Iqaluit says yes to subdivided lot in Apex
Existing lots not covered by trucked service policy
In a narrow vote Nov. 23, Iqaluit City Council decided to create a new lot in Apex, the first in at least seven years.
With four votes in favour and four against, the council voted to allow Apex homeowners Kirt Ejesiak and Madeleine Cole to subdivide their lot near the old Hudson Bay Co. buildings to construct another house there.
In 2006, the Iqaluit City Council decided to stop zoning for new lots in Apex after the council held a meeting there to hear directly from residents.
Before that, Iqaluit city policy has been to avoid creating new lots in areas that require trucked water and sewage services.
But Michele Bertol, the city’s director of lands, told Nunatsiaq News this policy doesn’t apply to existing lots, including the subdivison of those existing lots.
But even so, it’s the first new lot Bertol has seen in Apex since she started working in Iqaluit seven years ago.
She said the relevant decision the council had to make was whether the city should allow a new house that they would be required to service by truck.
There are several undeveloped lots in Apex whose owners may build houses that require trucked services, but the city won’t allow any new ones to be developed by scratch.
Coun. Mat Knickelbein — a longtime Apex resident — opposed the application because he knows many people in Apex who want to build new properties there but have been frustrated by the city’s no-new- lots policy for Apex.
“I can’t in my right mind justify that we can do that while others can’t,” he said.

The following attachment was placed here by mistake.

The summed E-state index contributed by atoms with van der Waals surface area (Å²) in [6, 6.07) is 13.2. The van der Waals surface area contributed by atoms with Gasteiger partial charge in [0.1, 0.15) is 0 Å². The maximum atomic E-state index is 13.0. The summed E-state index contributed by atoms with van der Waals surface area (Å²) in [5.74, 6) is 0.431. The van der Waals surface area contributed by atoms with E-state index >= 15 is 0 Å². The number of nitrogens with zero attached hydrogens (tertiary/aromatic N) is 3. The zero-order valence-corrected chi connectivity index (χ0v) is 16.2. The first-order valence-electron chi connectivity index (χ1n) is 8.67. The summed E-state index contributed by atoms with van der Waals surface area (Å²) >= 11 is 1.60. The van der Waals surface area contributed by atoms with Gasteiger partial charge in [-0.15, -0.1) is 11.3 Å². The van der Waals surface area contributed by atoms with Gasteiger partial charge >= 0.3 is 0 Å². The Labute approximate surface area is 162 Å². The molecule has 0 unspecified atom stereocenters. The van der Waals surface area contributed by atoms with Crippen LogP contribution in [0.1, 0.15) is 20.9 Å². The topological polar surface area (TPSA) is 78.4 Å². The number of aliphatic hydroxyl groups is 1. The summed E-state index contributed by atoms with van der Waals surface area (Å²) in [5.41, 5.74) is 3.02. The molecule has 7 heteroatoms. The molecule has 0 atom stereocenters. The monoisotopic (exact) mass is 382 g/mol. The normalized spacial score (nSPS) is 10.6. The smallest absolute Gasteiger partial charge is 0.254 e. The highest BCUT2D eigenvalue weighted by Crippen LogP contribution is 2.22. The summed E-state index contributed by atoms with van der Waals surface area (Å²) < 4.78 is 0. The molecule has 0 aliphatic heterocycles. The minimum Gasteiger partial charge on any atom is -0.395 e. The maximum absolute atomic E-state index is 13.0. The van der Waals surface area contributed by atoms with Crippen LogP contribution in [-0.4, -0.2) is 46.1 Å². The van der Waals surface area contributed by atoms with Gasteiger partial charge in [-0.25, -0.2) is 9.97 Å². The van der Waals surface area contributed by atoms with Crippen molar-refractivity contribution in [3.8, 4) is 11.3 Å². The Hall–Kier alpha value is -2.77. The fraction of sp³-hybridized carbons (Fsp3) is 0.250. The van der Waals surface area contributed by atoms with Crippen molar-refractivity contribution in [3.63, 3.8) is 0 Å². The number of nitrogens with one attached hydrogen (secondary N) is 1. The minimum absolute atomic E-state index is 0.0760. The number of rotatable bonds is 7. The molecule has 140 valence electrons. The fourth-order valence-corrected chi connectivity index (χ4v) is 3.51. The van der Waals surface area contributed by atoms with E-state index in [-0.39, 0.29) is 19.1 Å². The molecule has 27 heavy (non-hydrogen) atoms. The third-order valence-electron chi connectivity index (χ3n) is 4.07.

Knickelbein said maybe it it’s time for the city to revisit the issue of whether to allow development in Apex.
“People really want to build down there,” he said.
Coun. Romeyn Stevenson agreed with Knickelbein’s concerns, but also worried about the visual impact on the old Hudson Bay Co. buildings nearby.
“We don’t have a lot of historical sites in this town that are visually pleasing,” he said. “It’s one of the nicest parts of our town for tourists to walk in.”
Stevenson also said he’s worried about creating a precedent by allowing a new Apex lot without first revising the city’s moratorium on development there.
“If we’re going to make an exception for this lot, why aren’t we going to make an exception for other lots?” he asked.
Coun. Jimmy Kilabuk dismissed such concerns, saying through interpretation, “When I hear people are envious, perhaps we should give them a soother… I see that as a childish attitude.”
Coun. Mary Wilman agreed that it’s time for the city to reconsider its moratorium on Apex development, because she said she’s heard from many residents who want to build new properties there.
As for the subdivision, “He [Ejesiak] can pretty much do what he wants with his own property,” she said.
Kilabuk, Wilman, Coun. David Ell and Coun. Simon Nattaq voted to approve the subdivision.
Knickelbein, Stevenson and Coun. Mary Akpalialuk voted against it.